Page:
Cotes de Bordeaux-Saint-Macaire
The Premieres Cotes de Bordeaux are minor sweet wines produced on steep, well-oriented hillsides.
The Graves Superieures AOC sweet wines possess moderate sugar levels making them good aperitifs or complements to delicate sauce dishes and desserts. Their quality and style is sometimes compared with the sweet wines from the Cerons appellation. Since the creation of the AOC in 1937, consumption patterns have changed in favour of dry white wines and so the volume of sweet wines produced under the Graves Superieures AOC was reduced. Semillon and Sauvignon grapes are the most used varieties, planted in soils of gravel and mixed sands with veins of clay and limestone. Graves Superieures wines have notes of citrus and candied zest, as well as white peach or nectarine. They also excel when served with a Tarte Tatin (carmelized apple pie) and many other desserts.
Positioned between Cadillac and Ste Croix de Mont on the right bank of the Garonne River is the small appellation of Loupiac. Grape vines have long been part of its heritage with Loupiac's wines first cited in the 13th century at a time when the region was much bigger. With its south and southwest exposures, it is guaranteed excellent sunlight , and the clay-limestone soils of Loupiac's hillsides are ideal for growing the classic sweet white varietals. Its location at the meeting point of the Garonne and Ciron rivers is even more serendipitous: The Ciron is a small river that runs cold and in the autumn it produces mists as it runs into the warmer Garonne. At night, these mists cause the humidity that favours the growth of noble rot. Its sunny days are also essential to the over ripening required to produce fine dessert wines.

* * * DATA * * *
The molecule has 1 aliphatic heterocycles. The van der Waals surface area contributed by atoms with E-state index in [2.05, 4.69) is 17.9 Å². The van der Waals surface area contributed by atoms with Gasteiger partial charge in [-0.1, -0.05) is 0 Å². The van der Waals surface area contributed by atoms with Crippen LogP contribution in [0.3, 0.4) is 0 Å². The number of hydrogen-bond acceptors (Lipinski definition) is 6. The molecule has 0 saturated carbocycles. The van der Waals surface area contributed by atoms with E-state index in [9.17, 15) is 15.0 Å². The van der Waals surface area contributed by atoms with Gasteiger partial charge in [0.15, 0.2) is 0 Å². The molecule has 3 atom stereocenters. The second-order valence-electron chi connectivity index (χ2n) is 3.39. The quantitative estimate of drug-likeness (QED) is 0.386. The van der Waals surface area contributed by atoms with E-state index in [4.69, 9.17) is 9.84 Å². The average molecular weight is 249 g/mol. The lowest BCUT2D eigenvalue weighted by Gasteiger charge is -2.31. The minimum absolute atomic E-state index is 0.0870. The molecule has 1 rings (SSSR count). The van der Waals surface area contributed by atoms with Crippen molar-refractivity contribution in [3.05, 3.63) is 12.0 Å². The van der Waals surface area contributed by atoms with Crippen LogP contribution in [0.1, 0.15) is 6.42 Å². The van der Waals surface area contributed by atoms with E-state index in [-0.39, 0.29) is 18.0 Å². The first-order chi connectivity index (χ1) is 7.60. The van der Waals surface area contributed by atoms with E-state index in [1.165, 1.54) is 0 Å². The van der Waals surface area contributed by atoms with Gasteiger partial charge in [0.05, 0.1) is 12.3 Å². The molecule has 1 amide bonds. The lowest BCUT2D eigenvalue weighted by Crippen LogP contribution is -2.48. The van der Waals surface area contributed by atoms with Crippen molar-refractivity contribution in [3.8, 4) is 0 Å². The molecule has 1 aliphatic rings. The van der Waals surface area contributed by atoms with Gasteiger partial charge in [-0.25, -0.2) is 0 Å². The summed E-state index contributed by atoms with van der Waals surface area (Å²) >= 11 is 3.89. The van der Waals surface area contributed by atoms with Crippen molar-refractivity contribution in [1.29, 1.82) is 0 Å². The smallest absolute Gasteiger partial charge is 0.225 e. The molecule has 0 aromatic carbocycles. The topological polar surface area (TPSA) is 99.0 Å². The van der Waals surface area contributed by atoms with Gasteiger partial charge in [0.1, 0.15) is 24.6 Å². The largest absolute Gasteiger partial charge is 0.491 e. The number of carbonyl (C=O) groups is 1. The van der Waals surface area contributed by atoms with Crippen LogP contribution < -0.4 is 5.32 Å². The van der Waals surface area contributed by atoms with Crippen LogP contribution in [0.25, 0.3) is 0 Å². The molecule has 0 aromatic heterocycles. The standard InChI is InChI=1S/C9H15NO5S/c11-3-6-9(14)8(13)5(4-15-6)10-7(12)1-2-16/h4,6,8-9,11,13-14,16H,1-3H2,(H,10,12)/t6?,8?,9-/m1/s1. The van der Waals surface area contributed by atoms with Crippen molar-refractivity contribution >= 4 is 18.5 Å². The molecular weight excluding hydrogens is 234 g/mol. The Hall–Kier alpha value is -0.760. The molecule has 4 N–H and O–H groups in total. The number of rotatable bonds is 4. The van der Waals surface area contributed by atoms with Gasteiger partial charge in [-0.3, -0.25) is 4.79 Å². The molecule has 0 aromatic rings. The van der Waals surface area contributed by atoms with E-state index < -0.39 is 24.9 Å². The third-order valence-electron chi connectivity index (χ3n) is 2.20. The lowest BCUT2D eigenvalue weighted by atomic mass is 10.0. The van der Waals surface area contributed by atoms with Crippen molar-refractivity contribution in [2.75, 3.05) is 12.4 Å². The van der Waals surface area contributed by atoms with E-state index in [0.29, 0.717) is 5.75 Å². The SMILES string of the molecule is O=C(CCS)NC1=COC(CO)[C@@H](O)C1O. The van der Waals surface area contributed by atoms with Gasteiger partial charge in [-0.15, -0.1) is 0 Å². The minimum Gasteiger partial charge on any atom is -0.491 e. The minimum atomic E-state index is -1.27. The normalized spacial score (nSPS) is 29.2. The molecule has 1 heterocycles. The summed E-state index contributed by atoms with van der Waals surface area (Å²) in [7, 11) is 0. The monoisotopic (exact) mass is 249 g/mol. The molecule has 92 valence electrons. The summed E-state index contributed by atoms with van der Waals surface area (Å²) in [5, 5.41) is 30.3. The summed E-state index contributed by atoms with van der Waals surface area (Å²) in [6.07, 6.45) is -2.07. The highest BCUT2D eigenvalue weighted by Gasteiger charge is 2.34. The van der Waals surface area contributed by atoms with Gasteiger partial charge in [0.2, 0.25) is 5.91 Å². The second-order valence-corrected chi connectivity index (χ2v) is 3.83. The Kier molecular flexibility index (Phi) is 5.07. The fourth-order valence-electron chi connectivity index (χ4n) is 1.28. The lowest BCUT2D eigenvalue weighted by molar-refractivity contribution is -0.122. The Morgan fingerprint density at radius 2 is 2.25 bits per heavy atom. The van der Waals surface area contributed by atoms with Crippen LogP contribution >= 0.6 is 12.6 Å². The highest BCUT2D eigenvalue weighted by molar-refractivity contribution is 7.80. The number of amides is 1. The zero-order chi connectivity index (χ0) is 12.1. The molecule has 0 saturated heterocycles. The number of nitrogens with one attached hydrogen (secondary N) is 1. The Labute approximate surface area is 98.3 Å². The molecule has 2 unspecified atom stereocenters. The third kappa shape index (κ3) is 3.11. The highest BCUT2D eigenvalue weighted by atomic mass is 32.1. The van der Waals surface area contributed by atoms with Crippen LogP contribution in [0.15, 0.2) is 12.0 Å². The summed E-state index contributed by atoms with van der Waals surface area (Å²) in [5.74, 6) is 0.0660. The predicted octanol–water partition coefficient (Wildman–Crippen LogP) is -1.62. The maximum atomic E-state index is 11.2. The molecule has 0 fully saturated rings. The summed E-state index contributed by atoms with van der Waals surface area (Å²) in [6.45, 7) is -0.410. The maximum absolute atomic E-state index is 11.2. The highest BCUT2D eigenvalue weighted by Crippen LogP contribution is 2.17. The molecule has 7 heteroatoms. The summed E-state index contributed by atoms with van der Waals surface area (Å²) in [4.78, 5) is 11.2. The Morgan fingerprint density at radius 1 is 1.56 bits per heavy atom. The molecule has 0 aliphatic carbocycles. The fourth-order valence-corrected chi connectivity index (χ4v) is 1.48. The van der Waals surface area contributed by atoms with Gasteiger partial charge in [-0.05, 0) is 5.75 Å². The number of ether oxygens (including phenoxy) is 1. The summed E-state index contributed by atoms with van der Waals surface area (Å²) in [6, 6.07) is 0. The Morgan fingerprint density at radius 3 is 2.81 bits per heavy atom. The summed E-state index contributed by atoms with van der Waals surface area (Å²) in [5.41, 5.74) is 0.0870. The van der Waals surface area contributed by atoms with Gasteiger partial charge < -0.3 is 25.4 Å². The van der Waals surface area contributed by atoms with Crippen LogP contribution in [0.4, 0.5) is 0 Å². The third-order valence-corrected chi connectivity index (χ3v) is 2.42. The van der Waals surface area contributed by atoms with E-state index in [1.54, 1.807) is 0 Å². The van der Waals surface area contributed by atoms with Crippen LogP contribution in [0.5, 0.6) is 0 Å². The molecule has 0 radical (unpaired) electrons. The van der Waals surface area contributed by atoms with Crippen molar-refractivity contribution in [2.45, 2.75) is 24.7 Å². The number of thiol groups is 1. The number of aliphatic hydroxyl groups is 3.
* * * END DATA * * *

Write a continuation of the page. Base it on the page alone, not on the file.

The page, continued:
Sauvignon is planted, and most particularly Semillon, which represents over 80% of the vines. Production of Loupiac's sweet nectars is subject to very strict norms that with maximum permitted yields being less than 40 hL/ha. Notable producers include Domaine du Noble and Ch. Loupiac-Gaudiet.
Some familiar and less well known Bordeaux Sweet Whites.
Premieres Cotes de Bordeaux
The Premieres Cotes de Bordeaux mainly produces fruity red wines, but quality sweet white wines dominate in the warmer southern part of the appellation. This quality is augmented by strict production norms which have applied to this AOC since 1937. Here, the steep clay limestone hills of sometimes gravelly terrain offer a good exposure to the sun and allow for a long and intense ripening period during which Semillon (70% of vines planted) and Sauvignon (25%) grapes are subjected to the effects of the noble rot (Botrytis cinerea).